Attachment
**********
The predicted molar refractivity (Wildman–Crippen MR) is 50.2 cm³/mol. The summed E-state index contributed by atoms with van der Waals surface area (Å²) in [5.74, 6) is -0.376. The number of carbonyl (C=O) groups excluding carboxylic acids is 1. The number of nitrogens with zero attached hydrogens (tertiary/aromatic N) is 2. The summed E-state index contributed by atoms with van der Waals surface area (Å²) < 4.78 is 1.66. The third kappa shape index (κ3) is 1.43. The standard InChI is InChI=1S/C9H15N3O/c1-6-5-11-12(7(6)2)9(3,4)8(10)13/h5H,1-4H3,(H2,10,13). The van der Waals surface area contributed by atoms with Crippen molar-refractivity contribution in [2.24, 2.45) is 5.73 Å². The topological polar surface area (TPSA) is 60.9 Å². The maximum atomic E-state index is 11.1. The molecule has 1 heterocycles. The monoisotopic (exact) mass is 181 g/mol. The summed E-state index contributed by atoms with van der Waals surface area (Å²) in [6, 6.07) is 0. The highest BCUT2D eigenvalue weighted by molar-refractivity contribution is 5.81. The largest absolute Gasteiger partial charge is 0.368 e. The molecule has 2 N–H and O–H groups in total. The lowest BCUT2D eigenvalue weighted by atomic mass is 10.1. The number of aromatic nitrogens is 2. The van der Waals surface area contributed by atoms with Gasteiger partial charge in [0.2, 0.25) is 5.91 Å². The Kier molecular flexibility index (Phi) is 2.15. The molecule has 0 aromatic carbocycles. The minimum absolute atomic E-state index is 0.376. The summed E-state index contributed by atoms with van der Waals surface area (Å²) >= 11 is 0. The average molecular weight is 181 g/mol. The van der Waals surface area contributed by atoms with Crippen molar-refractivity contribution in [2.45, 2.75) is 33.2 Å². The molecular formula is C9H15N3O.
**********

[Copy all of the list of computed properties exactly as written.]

The predicted molar refractivity (Wildman–Crippen MR) is 50.2 cm³/mol. The summed E-state index contributed by atoms with van der Waals surface area (Å²) in [5.74, 6) is -0.376. The number of carbonyl (C=O) groups excluding carboxylic acids is 1. The number of nitrogens with zero attached hydrogens (tertiary/aromatic N) is 2. The summed E-state index contributed by atoms with van der Waals surface area (Å²) < 4.78 is 1.66. The third kappa shape index (κ3) is 1.43. The standard InChI is InChI=1S/C9H15N3O/c1-6-5-11-12(7(6)2)9(3,4)8(10)13/h5H,1-4H3,(H2,10,13). The van der Waals surface area contributed by atoms with Crippen molar-refractivity contribution in [2.24, 2.45) is 5.73 Å². The topological polar surface area (TPSA) is 60.9 Å². The maximum atomic E-state index is 11.1. The molecule has 1 heterocycles. The monoisotopic (exact) mass is 181 g/mol. The summed E-state index contributed by atoms with van der Waals surface area (Å²) in [6, 6.07) is 0. The highest BCUT2D eigenvalue weighted by molar-refractivity contribution is 5.81. The largest absolute Gasteiger partial charge is 0.368 e. The molecule has 2 N–H and O–H groups in total. The lowest BCUT2D eigenvalue weighted by atomic mass is 10.1. The number of aromatic nitrogens is 2. The van der Waals surface area contributed by atoms with Gasteiger partial charge in [0.2, 0.25) is 5.91 Å². The Kier molecular flexibility index (Phi) is 2.15. The molecule has 0 aromatic carbocycles. The minimum absolute atomic E-state index is 0.376. The summed E-state index contributed by atoms with van der Waals surface area (Å²) >= 11 is 0. The average molecular weight is 181 g/mol. The van der Waals surface area contributed by atoms with Crippen molar-refractivity contribution in [2.45, 2.75) is 33.2 Å². The molecular formula is C9H15N3O.